Johannesburg – There was a time when tobacco firms could market their deadly and addictive products with cartoon characters, svelte women and handsome cowboys.
Decades later, with growing evidence and public awareness of the harms of tobacco use, such unscrupulous advertising has been outlawed in many countries.
Now, there is increasing evidence that the purveyors of cigarettes and other tobacco and nicotine products look hungrily at Africa, a region ripe for expanding demand for their products.
The continent has low tobacco use compared to other continents. It has a growing, youthful population, fewer regulations and, importantly, increased disposable income.
For Big Tobacco, Africa could be the goose that lays golden eggs for decades to come.
The only barrier to the industry’s ambitions is governments implementing strong policies to deter tobacco use and protect health, so the industry works to influence and, ultimately, undermine those policy decisions.
This problem came into sharp focus with the recent release of the Global Tobacco Industry Interference Index 2020, compiled by the Global Centre for Good Governance in Tobacco Control from civil society reports, and published by STOP, a global tobacco industry watchdog. The index looks at Big Tobacco’s efforts to sway policymakers around the world and evaluates governments’ progress, or lack of progress, in protecting policy.
Nine of the 57 nations reviewed are in Africa. From Nigeria and Ethiopia to South Africa and Uganda, the index is a wakeup call to Big Tobacco’s tactics.
This is an industry that often needles and cajoles African governments to get what it wants, while also sweet-talking policymakers through disingenuous corporate social-responsibility initiatives.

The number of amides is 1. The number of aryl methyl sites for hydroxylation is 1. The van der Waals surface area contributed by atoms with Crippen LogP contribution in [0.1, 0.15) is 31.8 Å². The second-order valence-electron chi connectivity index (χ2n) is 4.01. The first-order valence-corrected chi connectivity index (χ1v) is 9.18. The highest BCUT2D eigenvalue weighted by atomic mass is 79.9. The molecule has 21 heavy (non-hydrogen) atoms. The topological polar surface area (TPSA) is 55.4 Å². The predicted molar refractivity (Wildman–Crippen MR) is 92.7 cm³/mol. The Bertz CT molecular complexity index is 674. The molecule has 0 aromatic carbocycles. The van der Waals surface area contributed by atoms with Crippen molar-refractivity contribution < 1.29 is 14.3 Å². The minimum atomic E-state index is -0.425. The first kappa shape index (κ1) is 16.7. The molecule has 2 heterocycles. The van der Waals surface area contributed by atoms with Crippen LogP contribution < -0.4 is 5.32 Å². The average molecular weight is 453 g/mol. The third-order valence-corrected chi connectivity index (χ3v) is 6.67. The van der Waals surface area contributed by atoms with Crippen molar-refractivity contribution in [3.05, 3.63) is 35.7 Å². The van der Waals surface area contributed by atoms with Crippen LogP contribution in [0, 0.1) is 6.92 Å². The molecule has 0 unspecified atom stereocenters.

The goal is the same: to change policies, delay or weaken tobacco laws, and to win lucrative financial incentives.
The tobacco industry embeds itself anywhere in government where it can gain an advantage.
In Nigeria, the industry sits in the standard-setting organisation for tobacco products while in Ethiopia, the National Tobacco Enterprise (NTE) is allowed to comment on tobacco control laws before they are passed. Japan Tobacco International, one of the world’s largest tobacco companies that is active in at least seven African countries, bought a controlling share of the NTE.
Likewise, the industry uses corporate donations and unnecessary interactions to establish cozy relationships with nonhealth government bodies.
South Africa’s country report notes that interference led the SA Revenue Service to extend the deadline for the proposed track and trace system that would help reduce illicit tobacco.
The tender has since been cancelled. The message throughout this research is clear: the industry will use every tactic to grow sales in Africa while Africans are left to pay the price.
Sessou is executive secretary of African Tobacco Control Alliance.
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